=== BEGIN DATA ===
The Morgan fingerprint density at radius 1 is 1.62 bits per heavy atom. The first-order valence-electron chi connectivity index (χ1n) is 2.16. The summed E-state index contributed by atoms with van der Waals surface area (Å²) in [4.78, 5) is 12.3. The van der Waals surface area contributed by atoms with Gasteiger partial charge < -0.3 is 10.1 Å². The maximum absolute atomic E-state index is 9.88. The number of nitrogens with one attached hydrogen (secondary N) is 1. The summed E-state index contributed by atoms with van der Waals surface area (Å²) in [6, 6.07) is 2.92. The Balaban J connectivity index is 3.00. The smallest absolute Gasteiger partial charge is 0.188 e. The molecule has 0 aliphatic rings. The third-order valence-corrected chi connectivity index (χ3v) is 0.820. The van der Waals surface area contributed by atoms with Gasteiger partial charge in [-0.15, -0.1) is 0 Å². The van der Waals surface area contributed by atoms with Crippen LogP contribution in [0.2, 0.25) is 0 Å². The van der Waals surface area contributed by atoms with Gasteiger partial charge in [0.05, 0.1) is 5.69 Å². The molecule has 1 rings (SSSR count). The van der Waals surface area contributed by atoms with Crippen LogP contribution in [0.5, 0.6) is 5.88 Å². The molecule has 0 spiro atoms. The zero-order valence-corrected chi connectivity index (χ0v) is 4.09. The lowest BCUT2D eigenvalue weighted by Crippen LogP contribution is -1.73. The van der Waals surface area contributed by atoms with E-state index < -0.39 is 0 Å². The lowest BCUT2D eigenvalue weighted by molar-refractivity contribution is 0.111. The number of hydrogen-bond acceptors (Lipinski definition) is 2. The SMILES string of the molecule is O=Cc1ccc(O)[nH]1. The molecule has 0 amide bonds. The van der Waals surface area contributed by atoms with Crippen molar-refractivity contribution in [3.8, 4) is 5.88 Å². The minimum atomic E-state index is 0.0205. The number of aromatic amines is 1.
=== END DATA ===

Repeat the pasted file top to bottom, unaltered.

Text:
The Morgan fingerprint density at radius 1 is 1.62 bits per heavy atom. The first-order valence-electron chi connectivity index (χ1n) is 2.16. The summed E-state index contributed by atoms with van der Waals surface area (Å²) in [4.78, 5) is 12.3. The van der Waals surface area contributed by atoms with Gasteiger partial charge < -0.3 is 10.1 Å². The maximum absolute atomic E-state index is 9.88. The number of nitrogens with one attached hydrogen (secondary N) is 1. The summed E-state index contributed by atoms with van der Waals surface area (Å²) in [6, 6.07) is 2.92. The Balaban J connectivity index is 3.00. The smallest absolute Gasteiger partial charge is 0.188 e. The molecule has 0 aliphatic rings. The third-order valence-corrected chi connectivity index (χ3v) is 0.820. The van der Waals surface area contributed by atoms with Gasteiger partial charge in [-0.15, -0.1) is 0 Å². The van der Waals surface area contributed by atoms with Crippen LogP contribution in [0.2, 0.25) is 0 Å². The van der Waals surface area contributed by atoms with Gasteiger partial charge in [0.05, 0.1) is 5.69 Å². The molecule has 1 rings (SSSR count). The van der Waals surface area contributed by atoms with Crippen LogP contribution in [0.5, 0.6) is 5.88 Å². The molecule has 0 spiro atoms. The zero-order valence-corrected chi connectivity index (χ0v) is 4.09. The lowest BCUT2D eigenvalue weighted by Crippen LogP contribution is -1.73. The van der Waals surface area contributed by atoms with E-state index < -0.39 is 0 Å². The lowest BCUT2D eigenvalue weighted by molar-refractivity contribution is 0.111. The number of hydrogen-bond acceptors (Lipinski definition) is 2. The SMILES string of the molecule is O=Cc1ccc(O)[nH]1. The molecule has 0 amide bonds. The van der Waals surface area contributed by atoms with Crippen molar-refractivity contribution in [3.8, 4) is 5.88 Å². The minimum atomic E-state index is 0.0205. The number of aromatic amines is 1.